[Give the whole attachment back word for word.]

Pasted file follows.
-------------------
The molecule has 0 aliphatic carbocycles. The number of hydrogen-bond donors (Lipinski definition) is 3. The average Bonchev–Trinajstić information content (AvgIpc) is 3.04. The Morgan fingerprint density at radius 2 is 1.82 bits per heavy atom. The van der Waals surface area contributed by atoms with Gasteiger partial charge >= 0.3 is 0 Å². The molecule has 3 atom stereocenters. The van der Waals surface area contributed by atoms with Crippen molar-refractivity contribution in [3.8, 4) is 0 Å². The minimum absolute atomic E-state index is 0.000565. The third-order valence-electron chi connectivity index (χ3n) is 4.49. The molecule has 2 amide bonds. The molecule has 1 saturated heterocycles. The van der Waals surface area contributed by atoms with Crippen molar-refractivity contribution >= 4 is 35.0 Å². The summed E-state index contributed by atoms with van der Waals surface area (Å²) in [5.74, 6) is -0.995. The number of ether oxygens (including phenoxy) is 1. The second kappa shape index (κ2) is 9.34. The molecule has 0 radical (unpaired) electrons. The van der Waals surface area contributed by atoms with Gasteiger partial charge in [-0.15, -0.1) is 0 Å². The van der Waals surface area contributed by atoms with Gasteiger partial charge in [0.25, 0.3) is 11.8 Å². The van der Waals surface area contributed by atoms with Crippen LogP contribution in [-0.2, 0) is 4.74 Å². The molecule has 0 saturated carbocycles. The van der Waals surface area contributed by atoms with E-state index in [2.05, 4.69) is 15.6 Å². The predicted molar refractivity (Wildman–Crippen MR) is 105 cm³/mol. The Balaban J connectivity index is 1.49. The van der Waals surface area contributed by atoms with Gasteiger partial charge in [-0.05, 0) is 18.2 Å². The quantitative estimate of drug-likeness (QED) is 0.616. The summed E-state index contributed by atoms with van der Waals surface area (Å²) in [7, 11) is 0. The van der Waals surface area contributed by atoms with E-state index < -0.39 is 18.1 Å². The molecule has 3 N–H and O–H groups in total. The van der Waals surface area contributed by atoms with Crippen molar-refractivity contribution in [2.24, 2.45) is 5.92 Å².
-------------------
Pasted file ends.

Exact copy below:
The molecule has 0 aliphatic carbocycles. The number of hydrogen-bond donors (Lipinski definition) is 3. The average Bonchev–Trinajstić information content (AvgIpc) is 3.04. The Morgan fingerprint density at radius 2 is 1.82 bits per heavy atom. The van der Waals surface area contributed by atoms with Gasteiger partial charge >= 0.3 is 0 Å². The molecule has 3 atom stereocenters. The van der Waals surface area contributed by atoms with Crippen molar-refractivity contribution in [3.8, 4) is 0 Å². The minimum absolute atomic E-state index is 0.000565. The third-order valence-electron chi connectivity index (χ3n) is 4.49. The molecule has 2 amide bonds. The molecule has 1 saturated heterocycles. The van der Waals surface area contributed by atoms with Crippen molar-refractivity contribution >= 4 is 35.0 Å². The summed E-state index contributed by atoms with van der Waals surface area (Å²) in [5.74, 6) is -0.995. The number of ether oxygens (including phenoxy) is 1. The second kappa shape index (κ2) is 9.34. The molecule has 0 radical (unpaired) electrons. The van der Waals surface area contributed by atoms with Gasteiger partial charge in [-0.15, -0.1) is 0 Å². The van der Waals surface area contributed by atoms with Gasteiger partial charge in [0.25, 0.3) is 11.8 Å². The van der Waals surface area contributed by atoms with Crippen LogP contribution in [-0.2, 0) is 4.74 Å². The molecule has 0 saturated carbocycles. The van der Waals surface area contributed by atoms with E-state index in [2.05, 4.69) is 15.6 Å². The predicted molar refractivity (Wildman–Crippen MR) is 105 cm³/mol. The Balaban J connectivity index is 1.49. The van der Waals surface area contributed by atoms with Gasteiger partial charge in [-0.05, 0) is 18.2 Å². The quantitative estimate of drug-likeness (QED) is 0.616. The summed E-state index contributed by atoms with van der Waals surface area (Å²) in [7, 11) is 0. The van der Waals surface area contributed by atoms with E-state index < -0.39 is 18.1 Å². The molecule has 3 N–H and O–H groups in total. The van der Waals surface area contributed by atoms with Crippen molar-refractivity contribution in [2.24, 2.45) is 5.92 Å².